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hurricane Harvey inundated big parts of houston but also caused economic losses elsewhere in the US and the world. Photo by Tom Fitzpatrick, FUGRO, via WMO on flickr

hurricane Harvey inundated big parts of houston but also caused economic losses elsewhere in the US and the world. Photo by Tom Fitzpatrick, FUGRO, via WMO on flickr

Half of flooding damage is uninsured

News - News from CICERO

Published 04.05.2018

Flooding events are hitting many parts of the world, causing big infrastructure damage. But flooding can also have large indirect costs for the global economy. In a new report, CICERO analyses the total costs of four flooding events. An increasing share of costs are left uninsured, the authors warn.

To date, mosts analysts have been more concerned about water scarcity then flood risk. As flooding events become more extreme and more costly, at the same time that insurance coverage is shifting, we need to focus on the implications of flood risk.

The probability of flood risk is increasing with climate change, due to more intense and frequent extreme precipitation events. This may lead to coastal flooding, which can have significant impacts in combination with extreme weather and sea level rise, as we saw with recent hurricanes in the Atlantic Sea.  While large coastal flood events may get the majority of attention, increasingly frequent water overflow or infiltration from heavy inland rain can have significant costs over time.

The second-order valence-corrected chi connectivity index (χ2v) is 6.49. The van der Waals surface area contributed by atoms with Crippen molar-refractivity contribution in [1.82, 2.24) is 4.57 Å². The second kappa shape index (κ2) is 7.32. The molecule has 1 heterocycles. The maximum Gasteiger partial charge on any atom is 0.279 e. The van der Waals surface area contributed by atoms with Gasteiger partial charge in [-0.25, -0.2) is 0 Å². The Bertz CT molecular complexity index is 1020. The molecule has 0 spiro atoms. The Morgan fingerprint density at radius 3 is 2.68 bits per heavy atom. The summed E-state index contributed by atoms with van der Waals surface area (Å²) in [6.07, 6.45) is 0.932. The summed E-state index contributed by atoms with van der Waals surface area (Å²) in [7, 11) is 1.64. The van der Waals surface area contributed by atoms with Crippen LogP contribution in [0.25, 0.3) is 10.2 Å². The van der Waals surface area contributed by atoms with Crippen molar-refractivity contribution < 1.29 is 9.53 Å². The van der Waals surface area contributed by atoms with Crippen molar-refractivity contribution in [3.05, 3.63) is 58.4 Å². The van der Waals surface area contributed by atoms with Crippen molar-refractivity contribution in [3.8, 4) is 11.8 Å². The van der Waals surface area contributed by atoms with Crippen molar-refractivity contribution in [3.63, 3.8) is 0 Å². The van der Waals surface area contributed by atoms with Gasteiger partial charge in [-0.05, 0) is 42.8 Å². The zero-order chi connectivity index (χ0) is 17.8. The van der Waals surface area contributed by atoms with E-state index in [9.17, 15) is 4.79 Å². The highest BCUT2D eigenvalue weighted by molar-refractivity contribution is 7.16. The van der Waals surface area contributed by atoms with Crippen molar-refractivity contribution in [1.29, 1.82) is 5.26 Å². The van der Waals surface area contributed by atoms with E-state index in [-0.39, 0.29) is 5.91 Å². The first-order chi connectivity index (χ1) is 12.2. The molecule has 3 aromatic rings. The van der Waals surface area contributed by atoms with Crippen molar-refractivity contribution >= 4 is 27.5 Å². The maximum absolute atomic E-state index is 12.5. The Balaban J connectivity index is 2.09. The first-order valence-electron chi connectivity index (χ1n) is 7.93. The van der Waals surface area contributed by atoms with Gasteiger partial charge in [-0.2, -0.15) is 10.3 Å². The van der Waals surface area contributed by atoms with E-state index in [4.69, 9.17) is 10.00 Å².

Up to 50% of the total flood costs can result from electricity outages and transportation disruptions. These costs are not covered by flood insurance.

In the report "Flood Risk for Investors: Are You Prepared?", CICERO analyses the costs and insurance coverage for four different flooding events:

  • Hurricane Harvey in Houston, 2017
  • Superstorm Sandy in New York, 2012
  • Copenhagen Cloudburst, 2011
  • Regional flooding in Norway, 2012-2013

The four case studies show that the industry sector is most exposed to direct flooding risk. But also other economic sectors can be hit by flood, especially through indirect damage via transportation, communication and supply chain disruptions. Up to 50% of the total flood costs can result from electricity outages and transportation disruptions. Cities are especially vulnerable due to complicated infrastructure, yet flooding in rural areas can also have costly indirect impacts from transportation disruptions. 

"Most surprising to us, was that more than half of the flood costs were not covered by insurance in the cases we reviewed for this report. Indirect costs such as electricity and transportation disruptions to business operations are not always covered by insurance," said Christa Clapp, Research Director for Climate Finance.

Investors and companies may not be able to rely on public policy or insurance to alleviate financial impact. A significant insurance protection gap exists and seems to be growing.

Further, the insurance system is poorly equipped to effectively handle large-scale flood events. National flood programs may not be able to handle increased severity of costs. Re-insurance companies have lost profit from extreme flooding events, raising questions about potential systemic risk in the insurance industry.

"Investors can learn a lot from these four different cases about potential vulnerabilities in other cities and regions. Before investing in assets and portfolios, they should ask questions about flooding preparedness," Clapp added.

The report suggest several ways for investors to engage on flood risk, via dialogue with companies and new investment opportunities.

Download the report "Flood Risk for Investors: Are You Prepared?"